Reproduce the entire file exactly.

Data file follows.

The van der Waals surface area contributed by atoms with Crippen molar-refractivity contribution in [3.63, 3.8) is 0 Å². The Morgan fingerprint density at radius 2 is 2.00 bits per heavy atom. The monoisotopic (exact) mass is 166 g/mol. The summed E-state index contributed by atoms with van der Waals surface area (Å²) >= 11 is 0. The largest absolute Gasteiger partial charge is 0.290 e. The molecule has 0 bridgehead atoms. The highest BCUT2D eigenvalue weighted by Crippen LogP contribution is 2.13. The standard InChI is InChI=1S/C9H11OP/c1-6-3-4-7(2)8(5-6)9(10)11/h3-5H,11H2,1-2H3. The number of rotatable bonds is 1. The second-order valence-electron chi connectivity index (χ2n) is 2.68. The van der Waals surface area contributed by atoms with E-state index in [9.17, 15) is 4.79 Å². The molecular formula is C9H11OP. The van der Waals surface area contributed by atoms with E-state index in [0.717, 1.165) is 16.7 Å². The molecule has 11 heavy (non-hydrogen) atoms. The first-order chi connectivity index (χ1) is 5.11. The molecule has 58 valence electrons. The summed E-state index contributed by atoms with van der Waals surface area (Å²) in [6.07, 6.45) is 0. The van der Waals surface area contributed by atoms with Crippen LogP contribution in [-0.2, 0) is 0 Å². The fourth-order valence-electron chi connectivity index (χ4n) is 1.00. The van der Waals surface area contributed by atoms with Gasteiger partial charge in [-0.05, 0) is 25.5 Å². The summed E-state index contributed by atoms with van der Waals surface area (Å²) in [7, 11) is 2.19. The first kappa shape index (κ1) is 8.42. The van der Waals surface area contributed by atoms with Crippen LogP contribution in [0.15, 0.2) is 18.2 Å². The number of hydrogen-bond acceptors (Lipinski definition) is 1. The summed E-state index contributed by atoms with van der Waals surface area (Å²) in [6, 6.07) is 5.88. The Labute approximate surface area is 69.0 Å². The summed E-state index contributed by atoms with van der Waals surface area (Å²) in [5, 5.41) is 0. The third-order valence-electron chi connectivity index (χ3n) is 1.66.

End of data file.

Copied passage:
The van der Waals surface area contributed by atoms with Crippen molar-refractivity contribution in [3.63, 3.8) is 0 Å². The Morgan fingerprint density at radius 2 is 2.00 bits per heavy atom. The monoisotopic (exact) mass is 166 g/mol. The summed E-state index contributed by atoms with van der Waals surface area (Å²) >= 11 is 0. The largest absolute Gasteiger partial charge is 0.290 e. The molecule has 0 bridgehead atoms. The highest BCUT2D eigenvalue weighted by Crippen LogP contribution is 2.13. The standard InChI is InChI=1S/C9H11OP/c1-6-3-4-7(2)8(5-6)9(10)11/h3-5H,11H2,1-2H3. The number of rotatable bonds is 1. The second-order valence-electron chi connectivity index (χ2n) is 2.68. The van der Waals surface area contributed by atoms with E-state index in [9.17, 15) is 4.79 Å². The molecular formula is C9H11OP. The van der Waals surface area contributed by atoms with E-state index in [0.717, 1.165) is 16.7 Å². The molecule has 11 heavy (non-hydrogen) atoms. The first-order chi connectivity index (χ1) is 5.11. The molecule has 58 valence electrons. The summed E-state index contributed by atoms with van der Waals surface area (Å²) in [6.07, 6.45) is 0. The van der Waals surface area contributed by atoms with Crippen LogP contribution in [-0.2, 0) is 0 Å². The fourth-order valence-electron chi connectivity index (χ4n) is 1.00. The van der Waals surface area contributed by atoms with Gasteiger partial charge in [-0.05, 0) is 25.5 Å². The summed E-state index contributed by atoms with van der Waals surface area (Å²) in [7, 11) is 2.19. The first kappa shape index (κ1) is 8.42. The van der Waals surface area contributed by atoms with Crippen LogP contribution in [0.15, 0.2) is 18.2 Å². The number of hydrogen-bond acceptors (Lipinski definition) is 1. The summed E-state index contributed by atoms with van der Waals surface area (Å²) in [6, 6.07) is 5.88. The Labute approximate surface area is 69.0 Å². The summed E-state index contributed by atoms with van der Waals surface area (Å²) in [5, 5.41) is 0. The third-order valence-electron chi connectivity index (χ3n) is 1.66.